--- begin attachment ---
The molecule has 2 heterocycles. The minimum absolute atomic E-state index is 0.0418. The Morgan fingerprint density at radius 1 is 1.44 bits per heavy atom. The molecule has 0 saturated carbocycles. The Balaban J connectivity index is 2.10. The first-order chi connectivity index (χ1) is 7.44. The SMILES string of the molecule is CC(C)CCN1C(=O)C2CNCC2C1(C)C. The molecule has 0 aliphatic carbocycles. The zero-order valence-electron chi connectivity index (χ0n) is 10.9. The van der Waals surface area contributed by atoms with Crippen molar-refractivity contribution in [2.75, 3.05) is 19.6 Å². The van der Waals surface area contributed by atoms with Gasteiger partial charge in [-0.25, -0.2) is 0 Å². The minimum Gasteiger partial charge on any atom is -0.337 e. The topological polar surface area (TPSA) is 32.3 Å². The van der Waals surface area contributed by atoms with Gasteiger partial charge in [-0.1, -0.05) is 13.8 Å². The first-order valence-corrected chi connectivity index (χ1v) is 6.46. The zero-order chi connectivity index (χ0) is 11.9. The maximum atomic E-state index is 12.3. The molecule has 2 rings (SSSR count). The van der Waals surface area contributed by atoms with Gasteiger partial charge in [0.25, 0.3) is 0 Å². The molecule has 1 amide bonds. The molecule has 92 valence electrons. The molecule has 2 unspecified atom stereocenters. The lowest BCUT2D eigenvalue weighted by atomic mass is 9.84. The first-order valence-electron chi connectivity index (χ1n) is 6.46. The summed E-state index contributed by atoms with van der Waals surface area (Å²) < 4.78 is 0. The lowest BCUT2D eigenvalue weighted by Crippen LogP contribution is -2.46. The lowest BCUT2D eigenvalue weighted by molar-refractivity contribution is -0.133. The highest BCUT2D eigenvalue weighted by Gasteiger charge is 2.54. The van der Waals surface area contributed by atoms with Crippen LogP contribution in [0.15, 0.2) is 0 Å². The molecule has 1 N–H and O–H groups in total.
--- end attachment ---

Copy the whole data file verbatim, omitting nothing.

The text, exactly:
The molecule has 2 heterocycles. The minimum absolute atomic E-state index is 0.0418. The Morgan fingerprint density at radius 1 is 1.44 bits per heavy atom. The molecule has 0 saturated carbocycles. The Balaban J connectivity index is 2.10. The first-order chi connectivity index (χ1) is 7.44. The SMILES string of the molecule is CC(C)CCN1C(=O)C2CNCC2C1(C)C. The molecule has 0 aliphatic carbocycles. The zero-order valence-electron chi connectivity index (χ0n) is 10.9. The van der Waals surface area contributed by atoms with Crippen molar-refractivity contribution in [2.75, 3.05) is 19.6 Å². The van der Waals surface area contributed by atoms with Gasteiger partial charge in [-0.25, -0.2) is 0 Å². The minimum Gasteiger partial charge on any atom is -0.337 e. The topological polar surface area (TPSA) is 32.3 Å². The van der Waals surface area contributed by atoms with Gasteiger partial charge in [-0.1, -0.05) is 13.8 Å². The first-order valence-corrected chi connectivity index (χ1v) is 6.46. The zero-order chi connectivity index (χ0) is 11.9. The maximum atomic E-state index is 12.3. The molecule has 2 rings (SSSR count). The van der Waals surface area contributed by atoms with Gasteiger partial charge in [0.25, 0.3) is 0 Å². The molecule has 1 amide bonds. The molecule has 92 valence electrons. The molecule has 2 unspecified atom stereocenters. The lowest BCUT2D eigenvalue weighted by atomic mass is 9.84. The first-order valence-electron chi connectivity index (χ1n) is 6.46. The summed E-state index contributed by atoms with van der Waals surface area (Å²) < 4.78 is 0. The lowest BCUT2D eigenvalue weighted by Crippen LogP contribution is -2.46. The lowest BCUT2D eigenvalue weighted by molar-refractivity contribution is -0.133. The highest BCUT2D eigenvalue weighted by Gasteiger charge is 2.54. The van der Waals surface area contributed by atoms with Crippen LogP contribution in [0.15, 0.2) is 0 Å². The molecule has 1 N–H and O–H groups in total.